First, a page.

Canadian Government considers adding warnings to individual cigarettes to discourage smoking

June 14th, 2022
Canadian Government considers adding warnings to individual cigarettes to discourage smoking

The Canadian Government is considering adding warnings to individual cigarettes to discourage people from smoking.

Ministers have proposed putting health warnings on each cigarette to stop smoking. If the plans go ahead, this would be a world-first.

Minister for Mental Health and Addictions, Carolyn Bennett, said that she hoped that the policy would help to target those who don’t usually see the health warnings on packets of cigarettes, for example, young people who smoke in social situations. The government has launched a 75-day consultation period to gather information and feedback.

Ms Bennett suggested that warning images displayed on packets of cigarettes were not as effective anymore and indicated that the new system could reach more people. Statistics show that there are more than 4 million daily or occasional smokers in Canada. Smoking is the most common cause of premature death in adults, accounting for around 48,000 deaths per year.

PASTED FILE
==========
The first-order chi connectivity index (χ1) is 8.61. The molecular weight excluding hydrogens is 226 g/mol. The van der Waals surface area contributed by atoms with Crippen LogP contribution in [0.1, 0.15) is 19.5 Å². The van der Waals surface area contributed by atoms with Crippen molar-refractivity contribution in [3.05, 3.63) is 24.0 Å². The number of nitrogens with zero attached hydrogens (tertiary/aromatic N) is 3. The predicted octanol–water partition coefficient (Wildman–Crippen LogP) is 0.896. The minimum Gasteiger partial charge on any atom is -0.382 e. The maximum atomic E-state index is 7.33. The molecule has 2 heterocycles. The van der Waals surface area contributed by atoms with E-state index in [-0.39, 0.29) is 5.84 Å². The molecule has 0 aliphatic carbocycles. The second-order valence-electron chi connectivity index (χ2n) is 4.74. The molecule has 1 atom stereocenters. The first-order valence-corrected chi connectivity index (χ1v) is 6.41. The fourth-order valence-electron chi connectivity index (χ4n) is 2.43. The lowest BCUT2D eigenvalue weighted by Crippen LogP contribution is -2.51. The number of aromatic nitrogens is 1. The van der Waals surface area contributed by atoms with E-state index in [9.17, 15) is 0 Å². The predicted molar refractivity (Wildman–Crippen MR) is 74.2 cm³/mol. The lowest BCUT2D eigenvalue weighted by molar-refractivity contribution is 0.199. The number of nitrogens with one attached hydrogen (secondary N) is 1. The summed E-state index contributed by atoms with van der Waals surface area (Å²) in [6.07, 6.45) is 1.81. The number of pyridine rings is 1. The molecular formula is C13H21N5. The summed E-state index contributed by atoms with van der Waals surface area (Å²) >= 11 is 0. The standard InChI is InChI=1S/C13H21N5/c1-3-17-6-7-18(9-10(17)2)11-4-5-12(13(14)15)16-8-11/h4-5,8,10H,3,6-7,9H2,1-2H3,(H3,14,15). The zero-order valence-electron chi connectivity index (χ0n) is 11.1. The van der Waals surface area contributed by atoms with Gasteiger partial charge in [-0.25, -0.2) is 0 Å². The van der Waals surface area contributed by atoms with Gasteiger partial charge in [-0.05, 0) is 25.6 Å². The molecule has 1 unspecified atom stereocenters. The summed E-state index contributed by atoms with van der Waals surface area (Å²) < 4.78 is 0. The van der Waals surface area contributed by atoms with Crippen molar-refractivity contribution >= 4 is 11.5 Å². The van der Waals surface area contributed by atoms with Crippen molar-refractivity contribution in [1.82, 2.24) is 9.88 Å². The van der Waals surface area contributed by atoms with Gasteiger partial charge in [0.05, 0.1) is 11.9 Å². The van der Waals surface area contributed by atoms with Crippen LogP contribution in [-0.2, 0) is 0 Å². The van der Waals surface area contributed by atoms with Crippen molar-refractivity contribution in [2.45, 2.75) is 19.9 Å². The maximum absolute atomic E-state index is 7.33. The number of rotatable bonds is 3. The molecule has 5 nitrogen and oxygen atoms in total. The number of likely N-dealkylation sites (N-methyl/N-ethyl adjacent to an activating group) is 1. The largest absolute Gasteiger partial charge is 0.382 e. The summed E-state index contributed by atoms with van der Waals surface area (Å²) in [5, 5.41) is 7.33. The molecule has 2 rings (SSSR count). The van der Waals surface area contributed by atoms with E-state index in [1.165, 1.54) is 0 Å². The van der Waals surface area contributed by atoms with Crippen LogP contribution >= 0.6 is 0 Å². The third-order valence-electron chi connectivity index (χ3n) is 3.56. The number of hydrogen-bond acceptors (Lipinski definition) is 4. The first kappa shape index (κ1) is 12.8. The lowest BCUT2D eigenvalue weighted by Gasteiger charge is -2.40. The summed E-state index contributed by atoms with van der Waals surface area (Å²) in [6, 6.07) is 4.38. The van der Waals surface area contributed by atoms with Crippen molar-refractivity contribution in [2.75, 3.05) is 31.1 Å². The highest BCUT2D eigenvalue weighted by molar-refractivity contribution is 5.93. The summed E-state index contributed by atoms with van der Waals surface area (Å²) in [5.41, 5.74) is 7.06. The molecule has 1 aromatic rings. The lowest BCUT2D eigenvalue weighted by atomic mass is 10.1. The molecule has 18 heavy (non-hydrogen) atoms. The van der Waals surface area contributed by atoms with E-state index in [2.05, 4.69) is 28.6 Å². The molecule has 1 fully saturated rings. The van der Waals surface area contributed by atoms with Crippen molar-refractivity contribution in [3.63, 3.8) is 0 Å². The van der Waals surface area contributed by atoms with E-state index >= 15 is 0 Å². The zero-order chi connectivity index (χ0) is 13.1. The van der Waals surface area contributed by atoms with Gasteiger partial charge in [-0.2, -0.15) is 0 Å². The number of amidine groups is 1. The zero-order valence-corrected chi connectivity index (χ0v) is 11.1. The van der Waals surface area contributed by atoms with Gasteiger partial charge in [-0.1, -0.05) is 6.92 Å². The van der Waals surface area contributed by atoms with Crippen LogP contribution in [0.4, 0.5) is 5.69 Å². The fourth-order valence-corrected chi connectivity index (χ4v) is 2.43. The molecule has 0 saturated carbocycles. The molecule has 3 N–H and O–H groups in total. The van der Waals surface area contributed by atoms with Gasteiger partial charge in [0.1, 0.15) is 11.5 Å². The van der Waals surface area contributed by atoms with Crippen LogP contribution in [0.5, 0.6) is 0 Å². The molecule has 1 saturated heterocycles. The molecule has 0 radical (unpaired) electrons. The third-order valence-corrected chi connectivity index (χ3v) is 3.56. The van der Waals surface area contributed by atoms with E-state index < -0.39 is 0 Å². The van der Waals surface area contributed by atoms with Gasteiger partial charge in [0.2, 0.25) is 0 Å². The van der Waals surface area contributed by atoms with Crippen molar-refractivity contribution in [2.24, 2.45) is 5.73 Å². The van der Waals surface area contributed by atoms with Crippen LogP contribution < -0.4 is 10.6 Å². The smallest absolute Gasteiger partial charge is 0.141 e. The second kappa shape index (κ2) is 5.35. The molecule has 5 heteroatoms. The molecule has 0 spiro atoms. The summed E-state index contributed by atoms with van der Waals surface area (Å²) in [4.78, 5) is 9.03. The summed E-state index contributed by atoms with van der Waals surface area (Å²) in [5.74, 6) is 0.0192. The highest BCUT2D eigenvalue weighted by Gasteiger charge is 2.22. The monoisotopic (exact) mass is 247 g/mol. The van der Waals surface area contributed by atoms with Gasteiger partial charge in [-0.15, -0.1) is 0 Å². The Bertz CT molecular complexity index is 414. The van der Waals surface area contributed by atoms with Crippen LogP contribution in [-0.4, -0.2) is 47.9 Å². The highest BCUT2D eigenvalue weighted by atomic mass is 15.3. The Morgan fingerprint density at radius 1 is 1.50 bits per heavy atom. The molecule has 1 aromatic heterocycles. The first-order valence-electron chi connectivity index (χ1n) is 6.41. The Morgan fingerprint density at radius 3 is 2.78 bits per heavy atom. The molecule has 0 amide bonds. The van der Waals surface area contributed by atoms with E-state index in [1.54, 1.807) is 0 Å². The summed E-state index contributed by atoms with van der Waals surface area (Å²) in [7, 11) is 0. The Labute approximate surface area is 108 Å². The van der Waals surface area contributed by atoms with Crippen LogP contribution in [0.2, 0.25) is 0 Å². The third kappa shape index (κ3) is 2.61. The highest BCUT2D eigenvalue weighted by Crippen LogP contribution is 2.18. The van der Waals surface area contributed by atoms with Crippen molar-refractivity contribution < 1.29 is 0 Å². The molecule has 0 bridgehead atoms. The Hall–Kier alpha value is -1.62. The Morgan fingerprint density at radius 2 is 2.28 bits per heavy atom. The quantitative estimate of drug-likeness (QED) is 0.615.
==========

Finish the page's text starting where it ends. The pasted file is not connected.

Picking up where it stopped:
The news has been welcomed by some charities, including The Heart and Stroke Foundation of Canada. CEO, Doug Roth, said that under new guidelines, Canada would have the “strongest health warning regime for cigarettes in the world.” New measures could help to encourage regular smokers to cut down or quit and reach people who usually only smoke in social situations. Mr Roth described cigarettes as “deadly products” and suggested that the new warnings would make them less appealing to young people and non-smokers who may be thinking about trying smoking.

New proposals in Canada have been published as ministers in the UK outline plans to try to bring the number of smokers down to meet an ambitious target to make the UK smokefree by 2030. Almost 6 million people smoke in England and smoking is the most common cause of preventable health conditions and deaths. A recent review proposes multiple steps to reduce smoking, including increased investment in smokefree policies, raising the age of sale from 18, promoting vaping to help smokers quit and providing more advice and support for smokers through the NHS.

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